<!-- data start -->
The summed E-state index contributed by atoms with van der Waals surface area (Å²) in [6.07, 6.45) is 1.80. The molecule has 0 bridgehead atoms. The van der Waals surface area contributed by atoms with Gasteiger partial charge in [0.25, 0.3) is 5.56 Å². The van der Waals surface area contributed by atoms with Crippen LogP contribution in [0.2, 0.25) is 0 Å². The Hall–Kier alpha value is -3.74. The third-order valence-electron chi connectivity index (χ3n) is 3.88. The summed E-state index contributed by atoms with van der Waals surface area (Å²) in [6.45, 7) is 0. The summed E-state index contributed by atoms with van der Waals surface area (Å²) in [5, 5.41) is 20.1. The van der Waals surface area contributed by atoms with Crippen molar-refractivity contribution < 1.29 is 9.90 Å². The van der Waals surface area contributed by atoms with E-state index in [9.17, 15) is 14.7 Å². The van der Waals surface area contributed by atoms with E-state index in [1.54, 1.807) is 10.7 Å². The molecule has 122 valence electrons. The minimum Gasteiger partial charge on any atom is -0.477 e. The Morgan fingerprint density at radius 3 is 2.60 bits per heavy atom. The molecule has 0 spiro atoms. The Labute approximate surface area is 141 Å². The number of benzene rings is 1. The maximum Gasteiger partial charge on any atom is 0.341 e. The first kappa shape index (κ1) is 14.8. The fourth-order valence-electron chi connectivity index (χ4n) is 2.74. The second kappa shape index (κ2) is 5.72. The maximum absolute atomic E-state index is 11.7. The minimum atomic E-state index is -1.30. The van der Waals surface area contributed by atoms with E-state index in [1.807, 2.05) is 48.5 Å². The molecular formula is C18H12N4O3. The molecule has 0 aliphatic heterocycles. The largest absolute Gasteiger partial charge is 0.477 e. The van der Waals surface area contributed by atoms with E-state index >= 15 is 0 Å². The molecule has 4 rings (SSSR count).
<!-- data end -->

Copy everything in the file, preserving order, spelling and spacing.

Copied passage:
The summed E-state index contributed by atoms with van der Waals surface area (Å²) in [6.07, 6.45) is 1.80. The molecule has 0 bridgehead atoms. The van der Waals surface area contributed by atoms with Gasteiger partial charge in [0.25, 0.3) is 5.56 Å². The van der Waals surface area contributed by atoms with Crippen LogP contribution in [0.2, 0.25) is 0 Å². The Hall–Kier alpha value is -3.74. The third-order valence-electron chi connectivity index (χ3n) is 3.88. The summed E-state index contributed by atoms with van der Waals surface area (Å²) in [6.45, 7) is 0. The summed E-state index contributed by atoms with van der Waals surface area (Å²) in [5, 5.41) is 20.1. The van der Waals surface area contributed by atoms with Crippen molar-refractivity contribution < 1.29 is 9.90 Å². The van der Waals surface area contributed by atoms with E-state index in [9.17, 15) is 14.7 Å². The van der Waals surface area contributed by atoms with E-state index in [1.54, 1.807) is 10.7 Å². The molecule has 122 valence electrons. The minimum Gasteiger partial charge on any atom is -0.477 e. The Morgan fingerprint density at radius 3 is 2.60 bits per heavy atom. The molecule has 0 spiro atoms. The Labute approximate surface area is 141 Å². The number of benzene rings is 1. The maximum Gasteiger partial charge on any atom is 0.341 e. The first kappa shape index (κ1) is 14.8. The fourth-order valence-electron chi connectivity index (χ4n) is 2.74. The second kappa shape index (κ2) is 5.72. The maximum absolute atomic E-state index is 11.7. The minimum atomic E-state index is -1.30. The van der Waals surface area contributed by atoms with E-state index in [1.807, 2.05) is 48.5 Å². The molecular formula is C18H12N4O3. The molecule has 0 aliphatic heterocycles. The largest absolute Gasteiger partial charge is 0.477 e. The van der Waals surface area contributed by atoms with E-state index >= 15 is 0 Å². The molecule has 4 rings (SSSR count).